$ psql -h -U awsuser -d dw -p 5492
dw=# # \timing on
Timing is on.
--turn off result set cache so that each query execution is counted towards a workload sample

dw=# set enable_result_cache_for_session to off;
dw=# /* query 1 */ SELECT L_SHIPMODE,SUM(l_quantity) AS quantity FROM lineitem JOIN part ON P_PARTKEY = l_PARTKEY where L_SHIPDATE='1992-02-28' GROUP BY L_SHIPMODE;
 l_shipmode |  quantity   
 MAIL       | 436272.0000
 FOB        | 440959.0000
Time: 10020.200 ms
dw=# \watch 2
dw=# /* query 2 */ SELECT COUNT(o_orderkey) AS orders_count, SUM(l_quantity) AS quantity FROM lineitem JOIN orders ON l_orderkey = o_orderkey WHERE L_SHIPDATE = '1992-02-29'
Time: 8932.200 ms
dw=# \watch 2

The preceding queries are run a few hundred times every 2 seconds, and you can press Ctrl+C to cancel the queries.

Alternatively, you can also use the query editor to schedule the query and run it multiple times.

Reviewing recommended sort and distribution keys

Automatic table optimization uses Amazon Redshift Advisor sort and distribution key recommendations. The Advisor continuously monitors the cluster’s workload and proposes the right sort and distribution keys to improve query speed. With Automatic Table Optimization, the Advisor recommendations are visible in the SVV_ALTER_TABLE_RECOMMENDATIONS system table. This view shows recommendations for all tables, whether or not they are defined for automatic optimization. Recommendations that have auto_eligible = False are not automatically applied, but you can run the DDL to apply the recommendation manually. See the following code:

select * from svv_alter_table_recommendations
type      | database | table_id | group_id | ddl                                                                                                                                                 | auto_eligible
diststyle | db0      | 117892   | 2        | ALTER TABLE /*dkru-558bc9ee-468a-457a-99a9-e73ee7da1a18-g0-0*/ "public"."orders" ALTER DISTSTYLE KEY DISTKEY "o_orderkey" SORT                                                                               | t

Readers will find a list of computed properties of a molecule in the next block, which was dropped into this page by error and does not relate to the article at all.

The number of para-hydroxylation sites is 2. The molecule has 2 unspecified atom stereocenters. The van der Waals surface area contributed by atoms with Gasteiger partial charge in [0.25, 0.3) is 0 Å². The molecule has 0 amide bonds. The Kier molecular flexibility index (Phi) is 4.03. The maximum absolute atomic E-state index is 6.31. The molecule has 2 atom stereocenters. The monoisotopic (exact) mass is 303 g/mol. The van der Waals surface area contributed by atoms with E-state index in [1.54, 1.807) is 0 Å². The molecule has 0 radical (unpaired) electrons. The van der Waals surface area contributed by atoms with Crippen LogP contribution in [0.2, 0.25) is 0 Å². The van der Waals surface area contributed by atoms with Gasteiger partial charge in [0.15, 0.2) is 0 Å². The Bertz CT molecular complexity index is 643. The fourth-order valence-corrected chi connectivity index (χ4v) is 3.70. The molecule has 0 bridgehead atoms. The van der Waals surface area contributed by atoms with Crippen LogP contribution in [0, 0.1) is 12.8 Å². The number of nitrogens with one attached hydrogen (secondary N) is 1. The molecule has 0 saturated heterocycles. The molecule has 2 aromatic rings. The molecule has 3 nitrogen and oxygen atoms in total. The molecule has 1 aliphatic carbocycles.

diststyle | db0      | 117885   | 1        | ALTER TABLE /*dkru-558bc9ee-468a-457a-99a9-e73ee7da1a18-g0-1*/ "public"."lineitem" ALTER DISTSTYLE KEY DISTKEY "l_orderkey" SORT| t
 sortkey   | db0      | 117890   | -1       | ALTER TABLE /*skru-15a98513-cf0f-46e8-b454-8bf61ee30c6e-g0-0*/ "public"."lineitem" ALTER SORTKEY ("l_shipdate");|t                

Applying recommendations to the target tables

Amazon Redshift takes advantage of the new Automatic table optimization feature to apply the optimization made by the Advisor to the target tables. The conversion is run by the automation during periods of low workload intensity so as to minimize impact on user queries. This can be verified by running the following query:

SELECT "table",
FROM svv_table_info
WHERE "table" IN ('part','lineitem','orders')
AND   SCHEMA = 'public';
lineitem	AUTO(KEY(l_orderkey))	AUTO(SORTKEY(l_shipdate)) 
orders	AUTO(KEY(o_orderkey))	AUTO(SORTKEY)

You can view all the optimizations that are applied on the tables using the following query:

select * from svl_auto_worker_action 
1395658	sortkey	Start                                                                                                                           	2020-10-27 22:37:23.367456	0